Post-Transplant Diabetes Mellitus After Kidney Transplant in Hispanics and Caucasians Treated with Tacrolimus-Based Immunosuppression
Pedro W. Baron, Sergio Infante, Regina Peters, Jerusalem Tilahun, Jill Weissman, Lauren Delgado, Arputharaj Higgins Kore, W. Lawrence Beeson, Michael E de Vera
Transplantation Institute, Loma Linda University Medical Center, Loma Linda, CA, USA
Ann Transplant 2017; 22:309-314
Development of post-transplant diabetes mellitus after kidney transplant (PTDM) significantly increases kidney graft loss and mortality. Several risk factors for PTDM have been reported, including Hispanic ethnicity and the use of calcineurin inhibitors and corticosteroids. The incidence and impact of PTDM in the Hispanic kidney transplant population is unknown.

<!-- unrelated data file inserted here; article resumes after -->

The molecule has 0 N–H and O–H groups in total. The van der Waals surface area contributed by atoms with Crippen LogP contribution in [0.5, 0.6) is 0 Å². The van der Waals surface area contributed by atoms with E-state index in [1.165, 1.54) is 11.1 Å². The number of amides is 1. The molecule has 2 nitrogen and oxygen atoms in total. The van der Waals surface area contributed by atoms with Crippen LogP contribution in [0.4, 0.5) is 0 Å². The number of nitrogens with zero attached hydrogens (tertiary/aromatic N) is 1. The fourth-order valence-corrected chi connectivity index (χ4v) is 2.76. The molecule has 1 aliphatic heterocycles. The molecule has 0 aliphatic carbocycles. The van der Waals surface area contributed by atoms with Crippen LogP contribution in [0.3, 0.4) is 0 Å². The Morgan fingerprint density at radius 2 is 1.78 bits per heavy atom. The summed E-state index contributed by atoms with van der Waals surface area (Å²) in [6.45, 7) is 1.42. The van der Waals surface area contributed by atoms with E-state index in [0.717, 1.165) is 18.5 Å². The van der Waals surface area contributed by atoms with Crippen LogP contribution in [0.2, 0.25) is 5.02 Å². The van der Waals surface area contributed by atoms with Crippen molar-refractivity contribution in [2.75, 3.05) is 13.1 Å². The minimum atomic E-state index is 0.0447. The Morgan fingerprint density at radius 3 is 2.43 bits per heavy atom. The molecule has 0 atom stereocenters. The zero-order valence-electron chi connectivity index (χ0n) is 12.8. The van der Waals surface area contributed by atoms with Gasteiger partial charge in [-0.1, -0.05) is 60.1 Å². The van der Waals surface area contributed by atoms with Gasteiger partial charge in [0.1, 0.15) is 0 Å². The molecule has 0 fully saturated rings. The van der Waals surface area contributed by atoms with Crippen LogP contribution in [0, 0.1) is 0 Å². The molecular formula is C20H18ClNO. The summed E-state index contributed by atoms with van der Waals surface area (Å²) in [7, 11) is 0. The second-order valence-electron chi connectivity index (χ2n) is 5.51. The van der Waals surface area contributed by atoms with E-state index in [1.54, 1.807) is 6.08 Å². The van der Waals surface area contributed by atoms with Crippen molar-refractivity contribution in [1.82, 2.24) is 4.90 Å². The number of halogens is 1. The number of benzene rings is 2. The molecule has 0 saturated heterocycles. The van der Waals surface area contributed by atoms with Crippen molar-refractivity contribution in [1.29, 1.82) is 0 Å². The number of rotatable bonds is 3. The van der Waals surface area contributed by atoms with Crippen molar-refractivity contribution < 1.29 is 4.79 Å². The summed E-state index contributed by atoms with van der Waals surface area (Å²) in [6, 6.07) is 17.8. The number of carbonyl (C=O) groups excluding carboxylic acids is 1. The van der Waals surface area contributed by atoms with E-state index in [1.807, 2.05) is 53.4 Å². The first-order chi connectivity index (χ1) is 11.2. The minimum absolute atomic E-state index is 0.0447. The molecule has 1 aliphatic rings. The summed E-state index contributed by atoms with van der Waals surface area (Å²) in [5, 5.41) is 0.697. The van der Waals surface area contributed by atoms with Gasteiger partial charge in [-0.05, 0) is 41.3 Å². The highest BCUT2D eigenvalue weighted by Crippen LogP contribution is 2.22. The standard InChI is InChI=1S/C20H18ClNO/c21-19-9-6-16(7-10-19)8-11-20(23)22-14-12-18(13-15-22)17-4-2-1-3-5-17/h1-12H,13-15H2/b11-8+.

MATERIAL AND METHODS: We retrospectively reviewed the medical records of 155 Hispanic and 124 Caucasian patients, who were not diabetics and underwent kidney transplant between January 2006 and December 2011. We analyzed their clinical outcomes at 12 months post-transplant, including the incidence of PTDM, acute rejection rates, and patient and graft survival.
RESULTS: Hispanics who developed PTDM (n=22) were more than 10 years older and had higher body mass index (BMI) than Hispanics without PTDM (p<0.001 and p=0.001, respectively). Caucasians with PTDM (n=13) were non-significantly older (2.5 years) and had higher BMI than Caucasians without PTDM (p=0.526, p=0.043, respectively). The incidence of PTDM was not significantly different between Hispanics and Caucasians treated with tacrolimus-based immunosuppression (14.2% and 10.5%, respectively).
CONCLUSIONS: PTDM did not cause significant difference in short-term outcomes after kidney transplant in Hispanics or Caucasians. Larger multicenter prospective and long-term clinical trials are needed to validate these findings.
Keywords: Hispanic Americans, Kidney Transplantation, Tacrolimus